Meet The Solar-Powered Sea Slug That's Half Animal, Half Plant

Meet The Solar-Powered Sea Slug That's Half Animal, Half Plant

When we think of animals and plants, we have a pretty good way of dividing them into two distinct groups: one converts sunlight into energy and the other has to eat food to make its energy. Well, those dividing lines come crashing down with the discovery of a sea slug that is truly half animal and half plant. It's official name is Elysia chlorotica and it's pretty incredible how it has managed to hijack the genes of the algae on which it feeds.

The slugs can manufacture chlorophyll, the green pigment in plants that captures energy from sunlight and hold these genes within its body. The term kleptoplasty (retention of “stolen plastids”) is used to describe the practice of using hijacked genes to create nutrients from sunlight. And so far, this green sea slug is the only known animal that can be truly considered solar-powered, although pea aphids and spotted salamanders exhibit some plant-like behaviors. Many scientists have studied the green sea slugs to confirm that they are actually able to create energy from sunlight.

According to NBC News,

"In fact, the slugs incorporate the genetic material so well, they pass it on to further generations of slugs. The babies of thieving slugs retain the ability to produce their own chlorophyll, though they can't carry out photosynthesis until they've eaten enough algae to steal the necessary chloroplasts, which they can't yet produce on their own." -NBC News

Karen Pelletreau's study shows close-up photos of the sea slug's skin. Figure A's explanation goes as follows:

"Fig.A: The digestive system consists of densely packed tubules that branch throughout the animal's body. Each tubule is made up of a layer of single cells containing animal organelles and numerous algal plastids." -Karen N. Pelletreau et al.

Anatomy of the sacoglossan mollusc Elysia chlorotica.(A) Sea slug consuming its obligate algal food Vaucheria litorea. Small, punctate green circles are the plastids located within the extensive digestive diverticula of the animal. (B) A defined tubule of the digestive diverticula extending into the parapodial region of the animal (arrow). The digestive system consists of densely packed tubules that branch throughout the animal's body. Each tubule is made up of a layer of single cells containing animal organelles and numerous algal plastids. This cell layer surrounds the lumen. (C) Magnified image of the epidermis of E. chlorotica showing densely packed plastids. The animals are light grey in color without their resident plastids, which contribute chlorophyll to render the sea slugs bright green.[Image Source: Wikimedia Karen N. Pelletreau et al.]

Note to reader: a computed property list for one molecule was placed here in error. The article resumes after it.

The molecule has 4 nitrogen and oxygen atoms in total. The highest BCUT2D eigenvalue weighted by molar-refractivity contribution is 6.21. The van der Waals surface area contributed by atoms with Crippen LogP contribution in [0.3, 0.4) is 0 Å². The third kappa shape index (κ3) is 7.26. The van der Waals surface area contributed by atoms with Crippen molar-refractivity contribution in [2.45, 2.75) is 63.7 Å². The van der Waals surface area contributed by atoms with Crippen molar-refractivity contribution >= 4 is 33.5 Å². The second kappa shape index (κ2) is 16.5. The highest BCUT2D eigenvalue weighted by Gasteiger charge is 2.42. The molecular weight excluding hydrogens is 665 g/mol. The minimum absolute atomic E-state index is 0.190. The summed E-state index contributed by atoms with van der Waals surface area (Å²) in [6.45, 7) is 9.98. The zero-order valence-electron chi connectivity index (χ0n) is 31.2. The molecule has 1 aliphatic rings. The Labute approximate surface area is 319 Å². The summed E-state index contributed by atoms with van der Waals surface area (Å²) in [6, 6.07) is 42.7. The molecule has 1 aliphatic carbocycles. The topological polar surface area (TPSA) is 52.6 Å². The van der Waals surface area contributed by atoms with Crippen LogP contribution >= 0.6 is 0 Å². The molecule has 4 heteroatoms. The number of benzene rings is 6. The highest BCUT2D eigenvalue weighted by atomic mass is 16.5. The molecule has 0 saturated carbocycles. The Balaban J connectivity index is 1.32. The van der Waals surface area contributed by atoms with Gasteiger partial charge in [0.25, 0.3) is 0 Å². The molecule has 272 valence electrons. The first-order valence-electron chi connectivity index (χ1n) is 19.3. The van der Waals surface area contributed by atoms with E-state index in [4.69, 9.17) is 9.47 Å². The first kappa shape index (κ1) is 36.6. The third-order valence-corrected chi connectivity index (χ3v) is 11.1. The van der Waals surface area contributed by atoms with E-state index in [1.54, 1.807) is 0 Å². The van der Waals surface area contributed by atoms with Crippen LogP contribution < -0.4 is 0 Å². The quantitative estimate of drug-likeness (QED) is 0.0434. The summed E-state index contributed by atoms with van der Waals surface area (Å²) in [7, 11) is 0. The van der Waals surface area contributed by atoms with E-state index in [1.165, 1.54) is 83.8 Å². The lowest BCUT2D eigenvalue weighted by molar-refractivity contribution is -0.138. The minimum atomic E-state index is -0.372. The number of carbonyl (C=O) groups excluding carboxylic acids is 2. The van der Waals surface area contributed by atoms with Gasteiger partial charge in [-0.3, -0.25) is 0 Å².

From the IFL Science website,

"There is no way on earth that genes from an alga should work inside an animal cell," says Sidney Pierce from the University of South Florida. "And yet here, they do. They allow the animal to rely on sunshine for its nutrition. So if something happens to their food source, they have a way of not starving to death until they find more algae to eat." -IFL Science

The sea slugs are so good at photosynthesis that they can live up to 9 months without having to eat any food. They get all their nutritional needs met by the chloroplasts that they've hijacked from the algae.

Anatomy of the sacoglossan mollusc Elysia chlorotica.(A) Sea slug consuming its obligate algal food Vaucheria litorea. Small, punctate green circles are the plastids located within the extensive digestive diverticula of the animal. (B) A defined tubule of the digestive diverticula extending into the parapodial region of the animal (arrow). The digestive system consists of densely packed tubules that branch throughout the animal's body. Each tubule is made up of a layer of single cells containing animal organelles and numerous algal plastids. This cell layer surrounds the lumen. (C) Magnified image of the epidermis of E. chlorotica showing densely packed plastids. The animals are light grey in color without their resident plastids, which contribute chlorophyll to render the sea slugs bright green.[Image Source: Wikimedia Karen N. Pelletreau et al.]

Leah Stephens writes under the pseudonym, Stellabelle. She is an artist/researcher who writes books and you can connect with her here. 

SEE ALSO: Geothermal Power Plant Turns CO2 Emissions Into Solids

Written by Leah Stephens

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